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Flu strains not widespread...yet


November 18, 2009
LANCASTER— The Lancaster area and surrounding towns haven't been hit hard by the flu yet, but H1N1 vaccines are scarce.

According to Scott Howe, CEO of Weeks Medical Center, the H1N1 vaccination is only being administered to high-risk patients such as children from six-months-old to 18 years old with chronic health problems and pregnant women.

In local schools attendance is holding steady. White Mountains Regional High School Nurse Andrea Roy said, student attendance has been stable and even higher then last year around this time. She also noted that the school has not been significantly affected by any flu — seasonal or H1N1.

SAU 36 Superintendent. Dr. Lou Lafasciano even said at a recent school board meeting that there have been no more absences than usual throughout the district.

In the Groveton area, however, the number of sick children is growing by the week, but is in step with last years absent rate.

"The number has increased only in the last two weeks otherwise about the same as last year," said Interim Superintendent Ronald Paquette of SAU 58, "This week alone there has been a real significant rise in absences, we're talking 25 out of 400 elementary and high school students in Groveton with 15 out the week before and 20 out of 100 students in Stratford with only ten out the week before. Mr. Paquette confidently added that many of the kids that are out have been complaining of flu like symptoms.

Those who feel ill should not come to school, he explained. "If you don't feel well, stay home," Mr. Paquette recommended.

Whether anyone with flu like symptoms is suffering from the seasonal flu or the H1N1 flu, no one will know since local medical professionals are not testing for it.

"The state and the Center for Disease Control are saying not to test because the results don't change the treatment," said Weeks Medical CEO Scott Howe. "The best treatment is simply to stay home and get rest."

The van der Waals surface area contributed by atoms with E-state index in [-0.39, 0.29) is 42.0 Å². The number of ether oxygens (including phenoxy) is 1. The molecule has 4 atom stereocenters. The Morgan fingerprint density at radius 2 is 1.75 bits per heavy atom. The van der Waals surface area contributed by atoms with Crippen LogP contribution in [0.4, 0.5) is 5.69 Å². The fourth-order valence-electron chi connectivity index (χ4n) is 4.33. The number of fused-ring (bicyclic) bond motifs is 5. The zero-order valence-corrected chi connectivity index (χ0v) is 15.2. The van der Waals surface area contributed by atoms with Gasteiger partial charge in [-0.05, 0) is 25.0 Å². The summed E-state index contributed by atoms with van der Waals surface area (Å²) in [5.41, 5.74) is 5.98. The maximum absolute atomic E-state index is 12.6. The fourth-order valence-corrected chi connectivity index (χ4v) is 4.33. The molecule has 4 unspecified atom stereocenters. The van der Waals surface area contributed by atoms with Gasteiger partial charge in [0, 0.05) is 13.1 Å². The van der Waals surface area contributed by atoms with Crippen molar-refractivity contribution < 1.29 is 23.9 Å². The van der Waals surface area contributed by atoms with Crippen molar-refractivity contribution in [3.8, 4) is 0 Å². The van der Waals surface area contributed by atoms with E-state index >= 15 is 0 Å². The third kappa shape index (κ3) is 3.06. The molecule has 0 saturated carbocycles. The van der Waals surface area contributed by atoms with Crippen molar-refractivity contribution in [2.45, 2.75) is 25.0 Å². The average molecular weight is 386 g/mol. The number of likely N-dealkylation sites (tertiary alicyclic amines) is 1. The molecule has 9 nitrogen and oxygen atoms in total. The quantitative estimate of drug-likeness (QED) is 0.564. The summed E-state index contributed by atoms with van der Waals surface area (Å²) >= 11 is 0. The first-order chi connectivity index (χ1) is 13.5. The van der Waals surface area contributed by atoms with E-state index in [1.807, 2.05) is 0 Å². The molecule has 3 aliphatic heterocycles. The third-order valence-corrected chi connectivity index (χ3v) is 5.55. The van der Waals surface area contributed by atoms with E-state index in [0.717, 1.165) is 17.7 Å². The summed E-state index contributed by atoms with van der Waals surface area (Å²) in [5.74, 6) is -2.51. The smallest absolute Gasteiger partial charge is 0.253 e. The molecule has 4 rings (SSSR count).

Sandy Ghelli, Nurse of Groveton Elementary also said that children with flu symptoms are not being tested for H1N1. "Unless children are hospitalized or at possible risk, we treat all influenza-like illness the same," she said, "If you have a fever over 100 with cough and sore throat, then you stay home."

Ms. Ghelli noted that the elementary school is starting to see an increase in sick children even though they have administered vaccinations to 50 per cent of the students for the seasonal flu and had planned on offering the H1N1 vaccine to students before it was restricted to higher risk cases.

Schools and hospitals aren't the only ones keeping tabs on the flu, the CoŲs Nursing Home at West Stewartstown remains at a level "yellow" alert, reported administrator Laura Mills. This is because there has been a confirmed case of H1N1 flu in Colebrook and there seems to be some sort of flu around.

H1N1 vaccine was offered to direct-care staff on Nov. 5 and on Nov. 13. Indian Stream Health Clinic cancelled their satellite flu clinic for the community that was scheduled to be held at the nursing home on Nov. 21 due to a lack of available seasonal flu vaccine.

Health-care workers are also at the top of the vaccine list seeing as they would be at the highest risk. Mr. Howe noted that this triage approach of giving out the vaccinations is due to delays in manufacturing and if the shortage becomes a surplus then it will be more widely available. Weeks Medical Center has a hotline that people can call to get updates on the vaccine situation: (603) 788-5347.

— Edith Tucker contributed to this report.

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